I was sitting on my stairs outside my house with my roommates who had just finished up their cow’s blood stew that they had cooked up with other honorary BAZ members. They’re not vampires, really, it’s just one of the manly bukson sort of things they like to do when they’re all free on a market day when there’s plenty of blood available. As they were cleaning up their bowls my CEO of Poor Isn’t a Dog roommate started telling the others of his plans, “You know, it’s because of all those blans that come in for a week and get to know us and act like our friends but then forget about us as soon as they go back to their lives. We drive them around on our motorcycles (and you know they’re not that light like Haitians) and we go with them to the beach and to the internet and to Bassin Bleu and to the store in Jacmel to buy wine and into the countryside to pray for people. But afterwards they never think about us again but they’ll send money to send some kid to school that they’ve never met or build a building that we’ll never go into or buy medicine for some old sick person that’s just going to die anyway. But where’s the future in that? What about our future?” One of my other roommates interrupted his tirade, laughing, “And what are you going to call this organization again?”
“Malere Pa Chyen” he proudly responded, “Poor Isn’t a Dog”
“Oh yeah?” replied Roomie #2 with a smile on his face, “Well I’m starting an organization too. Mine’s going to be called ‘Feathers Aren’t Wings”, “Plim Pa Zel” for all those people who like to get our hopes up by giving us something little, a feather, but not doing enough to help us fly.” Then he plucked a few leaves off of the almond tree next to him and held them in his hands and flapped his arms while hopping like a lead turkey trying to fly. All of the guys burst out laughing and Roomie #1 cried, “That’s great! It can be a branch of Poor Isn’t a Dog International!” Great, I thought to myself, my roommate’s already becoming a nonprofit politician trying to create a monopoly with his pretend organization to control all the rest. But it was all in good fun and I always enjoy hearing my roommate’s opinions on these things (makes good blog material). They’re a bunch of guys who have about as much interaction with foreigners as any Haitians without actually working with them in any sort of official capacity. And they’re a bunch of guys who know their own white guy well enough that they’ll say anything in front of me (knowing full well that it will probably end up on the internet sometime).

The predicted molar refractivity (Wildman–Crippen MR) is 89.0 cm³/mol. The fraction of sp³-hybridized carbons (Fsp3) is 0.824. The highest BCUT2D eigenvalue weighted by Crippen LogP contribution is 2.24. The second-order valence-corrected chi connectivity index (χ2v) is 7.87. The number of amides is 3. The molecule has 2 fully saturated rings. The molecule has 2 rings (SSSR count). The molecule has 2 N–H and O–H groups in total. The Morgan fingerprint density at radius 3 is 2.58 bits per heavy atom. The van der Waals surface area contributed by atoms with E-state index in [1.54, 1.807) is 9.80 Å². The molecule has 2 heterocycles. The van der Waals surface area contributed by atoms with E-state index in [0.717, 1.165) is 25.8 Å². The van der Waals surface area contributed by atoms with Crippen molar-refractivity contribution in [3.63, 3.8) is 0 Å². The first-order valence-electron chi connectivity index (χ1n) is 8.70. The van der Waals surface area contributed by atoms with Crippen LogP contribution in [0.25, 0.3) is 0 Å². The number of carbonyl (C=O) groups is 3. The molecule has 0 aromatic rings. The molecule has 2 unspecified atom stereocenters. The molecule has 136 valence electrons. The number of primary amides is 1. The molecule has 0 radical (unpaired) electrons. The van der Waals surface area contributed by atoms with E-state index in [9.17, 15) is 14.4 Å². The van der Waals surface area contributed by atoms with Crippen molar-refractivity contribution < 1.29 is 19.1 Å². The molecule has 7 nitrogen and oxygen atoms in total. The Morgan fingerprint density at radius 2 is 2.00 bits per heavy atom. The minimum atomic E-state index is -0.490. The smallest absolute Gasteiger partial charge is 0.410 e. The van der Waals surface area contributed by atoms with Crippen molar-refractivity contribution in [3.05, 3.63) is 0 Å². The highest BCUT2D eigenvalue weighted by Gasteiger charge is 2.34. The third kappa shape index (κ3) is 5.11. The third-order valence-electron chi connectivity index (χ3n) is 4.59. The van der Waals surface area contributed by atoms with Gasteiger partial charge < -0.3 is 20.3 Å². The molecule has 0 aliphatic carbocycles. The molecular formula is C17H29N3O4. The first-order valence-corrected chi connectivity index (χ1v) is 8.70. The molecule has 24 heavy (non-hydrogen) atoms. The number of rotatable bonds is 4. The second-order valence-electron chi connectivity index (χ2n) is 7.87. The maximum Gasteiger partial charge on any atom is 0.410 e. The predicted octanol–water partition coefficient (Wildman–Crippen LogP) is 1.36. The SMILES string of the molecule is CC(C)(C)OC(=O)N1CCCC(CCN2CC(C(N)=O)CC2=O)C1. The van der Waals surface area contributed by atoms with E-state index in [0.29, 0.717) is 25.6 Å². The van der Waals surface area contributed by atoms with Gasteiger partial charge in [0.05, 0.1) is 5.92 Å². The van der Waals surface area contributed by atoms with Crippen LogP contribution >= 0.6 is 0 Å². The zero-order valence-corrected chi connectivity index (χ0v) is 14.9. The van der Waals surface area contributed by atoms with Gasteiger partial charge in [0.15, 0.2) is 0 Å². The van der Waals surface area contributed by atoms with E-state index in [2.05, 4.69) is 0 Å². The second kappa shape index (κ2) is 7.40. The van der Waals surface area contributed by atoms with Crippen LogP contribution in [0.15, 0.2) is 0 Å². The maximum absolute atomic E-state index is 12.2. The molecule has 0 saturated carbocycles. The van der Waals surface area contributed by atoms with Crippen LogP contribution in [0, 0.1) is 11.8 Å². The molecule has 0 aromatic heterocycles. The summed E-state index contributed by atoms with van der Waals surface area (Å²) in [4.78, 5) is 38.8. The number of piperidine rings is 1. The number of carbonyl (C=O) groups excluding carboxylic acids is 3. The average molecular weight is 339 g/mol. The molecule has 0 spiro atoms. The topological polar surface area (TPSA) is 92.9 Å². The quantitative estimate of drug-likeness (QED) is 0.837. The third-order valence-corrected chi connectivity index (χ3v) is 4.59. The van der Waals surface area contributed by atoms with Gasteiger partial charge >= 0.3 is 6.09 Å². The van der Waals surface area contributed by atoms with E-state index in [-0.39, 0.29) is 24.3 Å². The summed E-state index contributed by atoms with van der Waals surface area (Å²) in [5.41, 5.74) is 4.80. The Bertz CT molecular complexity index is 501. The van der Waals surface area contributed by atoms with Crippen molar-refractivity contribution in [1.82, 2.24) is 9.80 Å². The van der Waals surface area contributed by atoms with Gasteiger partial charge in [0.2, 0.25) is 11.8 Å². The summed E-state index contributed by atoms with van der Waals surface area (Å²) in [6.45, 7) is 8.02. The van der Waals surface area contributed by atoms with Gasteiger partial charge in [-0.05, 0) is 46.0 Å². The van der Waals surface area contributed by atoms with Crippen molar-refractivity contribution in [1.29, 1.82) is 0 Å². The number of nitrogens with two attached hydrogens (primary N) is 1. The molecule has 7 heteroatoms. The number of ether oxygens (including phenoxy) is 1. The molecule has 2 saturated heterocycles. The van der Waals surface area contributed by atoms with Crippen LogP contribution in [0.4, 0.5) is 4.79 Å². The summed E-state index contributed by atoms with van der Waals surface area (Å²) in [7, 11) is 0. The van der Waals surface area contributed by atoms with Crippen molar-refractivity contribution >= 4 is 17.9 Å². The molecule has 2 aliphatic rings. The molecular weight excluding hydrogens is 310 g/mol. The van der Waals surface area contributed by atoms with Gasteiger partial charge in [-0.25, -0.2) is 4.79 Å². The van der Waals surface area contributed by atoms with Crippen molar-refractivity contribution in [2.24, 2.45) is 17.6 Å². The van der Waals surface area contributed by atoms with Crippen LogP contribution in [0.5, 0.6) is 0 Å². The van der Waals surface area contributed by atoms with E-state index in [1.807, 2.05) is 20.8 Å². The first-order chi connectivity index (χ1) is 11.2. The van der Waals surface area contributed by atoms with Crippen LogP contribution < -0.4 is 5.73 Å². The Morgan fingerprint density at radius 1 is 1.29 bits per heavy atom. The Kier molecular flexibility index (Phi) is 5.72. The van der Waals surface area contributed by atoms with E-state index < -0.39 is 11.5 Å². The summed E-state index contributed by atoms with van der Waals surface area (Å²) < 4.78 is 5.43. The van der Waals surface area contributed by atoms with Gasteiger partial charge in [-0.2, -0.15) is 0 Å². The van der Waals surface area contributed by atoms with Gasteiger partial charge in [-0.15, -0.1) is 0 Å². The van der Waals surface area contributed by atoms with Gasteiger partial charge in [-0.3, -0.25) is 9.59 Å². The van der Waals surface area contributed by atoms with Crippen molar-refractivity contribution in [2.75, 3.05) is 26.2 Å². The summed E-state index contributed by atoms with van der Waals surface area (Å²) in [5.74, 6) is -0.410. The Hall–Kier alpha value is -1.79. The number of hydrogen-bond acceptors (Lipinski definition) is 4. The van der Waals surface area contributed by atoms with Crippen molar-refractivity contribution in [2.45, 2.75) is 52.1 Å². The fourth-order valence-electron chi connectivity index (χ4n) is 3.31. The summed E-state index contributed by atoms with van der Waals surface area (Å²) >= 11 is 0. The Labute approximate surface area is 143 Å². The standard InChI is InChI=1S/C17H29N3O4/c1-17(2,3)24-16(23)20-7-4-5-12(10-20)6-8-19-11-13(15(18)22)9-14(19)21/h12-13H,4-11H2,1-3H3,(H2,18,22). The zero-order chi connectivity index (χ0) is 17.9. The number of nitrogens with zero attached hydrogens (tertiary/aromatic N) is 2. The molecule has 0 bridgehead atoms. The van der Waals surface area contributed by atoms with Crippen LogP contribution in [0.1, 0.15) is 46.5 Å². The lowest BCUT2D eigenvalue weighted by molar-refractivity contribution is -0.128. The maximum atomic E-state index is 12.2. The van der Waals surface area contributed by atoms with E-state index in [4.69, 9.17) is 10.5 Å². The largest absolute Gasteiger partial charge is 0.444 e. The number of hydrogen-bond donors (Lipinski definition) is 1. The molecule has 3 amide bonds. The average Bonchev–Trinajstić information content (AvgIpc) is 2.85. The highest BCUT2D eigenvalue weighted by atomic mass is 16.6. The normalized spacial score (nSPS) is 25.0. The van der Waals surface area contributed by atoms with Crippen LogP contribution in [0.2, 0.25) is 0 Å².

So whenever they begin to go off about the blans I always take note but also maintain a keen sensitivity as to how to take a joke. When they say these things I know that they’re not saying them out of a vindictive, hateful place, but from a place of real sincerity where they wish for more of a relationship with the visitors who come through their community rather than just the momentary use of their services. They wish for a more concrete and long-term effect of those visitors time beyond friendly good intentions. They realize the fact that there is more potential for growth on both sides if we remain connected and continue to search for ways to support one another. No one likes to feel used and then discarded. No one likes to be reminded that they don’t have what it takes to fly and never will. Hope, after all, can be a very dangerous thing if it never turns into anything more.